By Angela Moon
NEW YORK (Reuters) - The Dow and the S&P 500 closed at record highs on Tuesday as manufacturing activity picked up in the United States and Asia and increased optimism about the global economy's health.
The blue-chip Dow Jones industrial average came close to the 17,000 milestone in early afternoon trading, rising slightly over 1 percent to 16,998.70. The rally - led by IBM
Financial data firm Markit said its final U.S. Manufacturing Purchasing Managers Index rose to 57.3 in June, the highest since May 2010, although it was slightly lower than the preliminary read of 57.5.
A report from the Institute for Supply Management showed its index of national factory activity was at 55.3, little changed from May's 55.4 reading.
"The basic message is that it's pretty much the same level as May so that's very positive news for the U.S. manufacturing," said Anthony Karydakis, chief economic strategist at Miller Tabak in New York.
The Dow Jones industrial average <.DJI> rose 129.47 points or 0.77 percent, to end at 16,956.07. The S&P 500 <.SPX> gained 13.09 points or 0.67 percent, to 1,973.32. The Nasdaq Composite <.IXIC> shot up 50.47 points or 1.14 percent, to 4,458.65.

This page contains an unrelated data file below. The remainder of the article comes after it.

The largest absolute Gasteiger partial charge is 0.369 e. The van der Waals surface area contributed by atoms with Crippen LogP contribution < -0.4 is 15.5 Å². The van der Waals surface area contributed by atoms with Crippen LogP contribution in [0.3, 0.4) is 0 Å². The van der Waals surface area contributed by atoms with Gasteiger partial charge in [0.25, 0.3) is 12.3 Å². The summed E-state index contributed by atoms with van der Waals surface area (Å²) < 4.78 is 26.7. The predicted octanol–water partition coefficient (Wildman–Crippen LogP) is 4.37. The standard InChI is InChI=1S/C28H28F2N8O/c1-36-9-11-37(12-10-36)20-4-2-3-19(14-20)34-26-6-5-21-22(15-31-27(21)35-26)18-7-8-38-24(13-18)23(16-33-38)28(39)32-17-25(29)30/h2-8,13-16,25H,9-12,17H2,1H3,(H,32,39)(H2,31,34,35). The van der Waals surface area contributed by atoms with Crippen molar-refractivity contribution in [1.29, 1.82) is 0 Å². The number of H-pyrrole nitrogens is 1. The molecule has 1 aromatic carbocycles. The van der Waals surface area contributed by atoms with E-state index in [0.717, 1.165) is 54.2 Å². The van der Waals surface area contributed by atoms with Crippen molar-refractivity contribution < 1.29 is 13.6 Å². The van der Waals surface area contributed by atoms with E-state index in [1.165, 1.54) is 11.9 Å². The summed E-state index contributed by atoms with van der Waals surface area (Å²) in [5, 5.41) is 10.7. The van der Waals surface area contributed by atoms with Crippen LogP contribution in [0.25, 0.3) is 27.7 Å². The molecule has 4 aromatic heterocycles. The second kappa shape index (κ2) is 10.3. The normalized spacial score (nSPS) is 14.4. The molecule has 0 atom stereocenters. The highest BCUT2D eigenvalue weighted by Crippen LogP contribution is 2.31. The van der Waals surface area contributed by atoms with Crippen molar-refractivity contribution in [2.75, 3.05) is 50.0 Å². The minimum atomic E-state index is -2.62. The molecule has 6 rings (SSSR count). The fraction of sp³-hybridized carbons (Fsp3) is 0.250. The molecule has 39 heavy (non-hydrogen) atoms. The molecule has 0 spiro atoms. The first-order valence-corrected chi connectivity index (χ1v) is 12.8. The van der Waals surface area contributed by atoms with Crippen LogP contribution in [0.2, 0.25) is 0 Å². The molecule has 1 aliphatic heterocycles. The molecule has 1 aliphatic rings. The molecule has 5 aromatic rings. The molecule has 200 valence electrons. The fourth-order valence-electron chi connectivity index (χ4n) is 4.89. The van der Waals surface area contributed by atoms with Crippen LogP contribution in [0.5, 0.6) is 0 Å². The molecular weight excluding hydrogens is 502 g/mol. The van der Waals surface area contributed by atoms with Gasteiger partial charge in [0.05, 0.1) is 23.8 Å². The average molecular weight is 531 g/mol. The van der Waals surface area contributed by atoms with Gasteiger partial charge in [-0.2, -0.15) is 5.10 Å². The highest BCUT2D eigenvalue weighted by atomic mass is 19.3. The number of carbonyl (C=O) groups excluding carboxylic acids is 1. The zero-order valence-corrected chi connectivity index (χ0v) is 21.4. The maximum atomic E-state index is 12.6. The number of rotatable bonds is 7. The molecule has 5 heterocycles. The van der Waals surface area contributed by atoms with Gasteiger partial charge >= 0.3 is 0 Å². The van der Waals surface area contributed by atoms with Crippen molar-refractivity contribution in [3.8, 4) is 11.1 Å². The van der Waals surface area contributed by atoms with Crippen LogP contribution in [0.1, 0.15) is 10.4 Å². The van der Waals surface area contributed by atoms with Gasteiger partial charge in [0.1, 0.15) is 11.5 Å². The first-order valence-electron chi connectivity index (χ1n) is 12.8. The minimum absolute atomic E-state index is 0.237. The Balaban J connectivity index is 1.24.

Shares of Netflix Inc
Shares of credit and debit card companies rose after Elvira Nabiullina, the chairwoman of Russia's central bank, said Russia may reduce pledges imposed on MasterCard and Visa if they find local processing partners. MasterCard shares
Positive data from Asia helped buoy investors' confidence in the strength of the global economy, including China's final reading of the HSBC/Markit purchasing managers' index (PMI) for June, which rose to 50.7 from May's 49.4.
Manufacturing in Japan, the world's third-biggest economy, also picked up in June, fueled by improving demand at home. Growth in the euro zone, however, faltered as Germany, the region's top economy, slowed.
About 5.84 billion shares changed hands on U.S. exchanges, in line with last month's average of about 5.8 billion, according to data from BATS Global Markets.
Advancers outnumbered decliners on the New York Stock Exchange by a ratio of about 2 to 1, while on the Nasdaq, nearly three stocks rose for every one that fell.
(Editing by Bernadette Baum and Jan Paschal)